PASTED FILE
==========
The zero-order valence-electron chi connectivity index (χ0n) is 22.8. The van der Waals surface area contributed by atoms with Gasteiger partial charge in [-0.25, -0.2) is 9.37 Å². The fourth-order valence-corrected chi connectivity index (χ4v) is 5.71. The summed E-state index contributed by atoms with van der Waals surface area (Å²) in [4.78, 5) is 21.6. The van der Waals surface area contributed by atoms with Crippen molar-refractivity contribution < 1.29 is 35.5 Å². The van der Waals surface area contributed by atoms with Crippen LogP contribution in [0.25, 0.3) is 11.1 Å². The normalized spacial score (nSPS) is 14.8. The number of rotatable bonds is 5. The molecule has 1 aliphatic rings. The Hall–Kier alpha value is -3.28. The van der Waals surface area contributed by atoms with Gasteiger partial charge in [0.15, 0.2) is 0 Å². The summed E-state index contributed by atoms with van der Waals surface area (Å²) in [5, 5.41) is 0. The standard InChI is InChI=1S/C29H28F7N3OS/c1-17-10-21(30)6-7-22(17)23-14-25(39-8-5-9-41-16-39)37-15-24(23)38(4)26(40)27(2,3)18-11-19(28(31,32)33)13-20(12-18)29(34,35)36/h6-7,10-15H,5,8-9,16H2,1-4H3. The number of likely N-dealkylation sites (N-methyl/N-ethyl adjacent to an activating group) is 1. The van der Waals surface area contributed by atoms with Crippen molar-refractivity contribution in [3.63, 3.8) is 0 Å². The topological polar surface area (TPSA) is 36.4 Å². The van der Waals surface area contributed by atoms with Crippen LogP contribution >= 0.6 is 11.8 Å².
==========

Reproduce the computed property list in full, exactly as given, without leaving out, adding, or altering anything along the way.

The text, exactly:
The zero-order valence-electron chi connectivity index (χ0n) is 22.8. The van der Waals surface area contributed by atoms with Gasteiger partial charge in [-0.25, -0.2) is 9.37 Å². The fourth-order valence-corrected chi connectivity index (χ4v) is 5.71. The summed E-state index contributed by atoms with van der Waals surface area (Å²) in [4.78, 5) is 21.6. The van der Waals surface area contributed by atoms with Crippen molar-refractivity contribution < 1.29 is 35.5 Å². The van der Waals surface area contributed by atoms with Crippen LogP contribution in [0.25, 0.3) is 11.1 Å². The normalized spacial score (nSPS) is 14.8. The number of rotatable bonds is 5. The molecule has 1 aliphatic rings. The Hall–Kier alpha value is -3.28. The van der Waals surface area contributed by atoms with Gasteiger partial charge in [0.15, 0.2) is 0 Å². The summed E-state index contributed by atoms with van der Waals surface area (Å²) in [5, 5.41) is 0. The standard InChI is InChI=1S/C29H28F7N3OS/c1-17-10-21(30)6-7-22(17)23-14-25(39-8-5-9-41-16-39)37-15-24(23)38(4)26(40)27(2,3)18-11-19(28(31,32)33)13-20(12-18)29(34,35)36/h6-7,10-15H,5,8-9,16H2,1-4H3. The number of likely N-dealkylation sites (N-methyl/N-ethyl adjacent to an activating group) is 1. The van der Waals surface area contributed by atoms with Crippen molar-refractivity contribution in [3.63, 3.8) is 0 Å². The topological polar surface area (TPSA) is 36.4 Å². The van der Waals surface area contributed by atoms with Crippen LogP contribution >= 0.6 is 11.8 Å².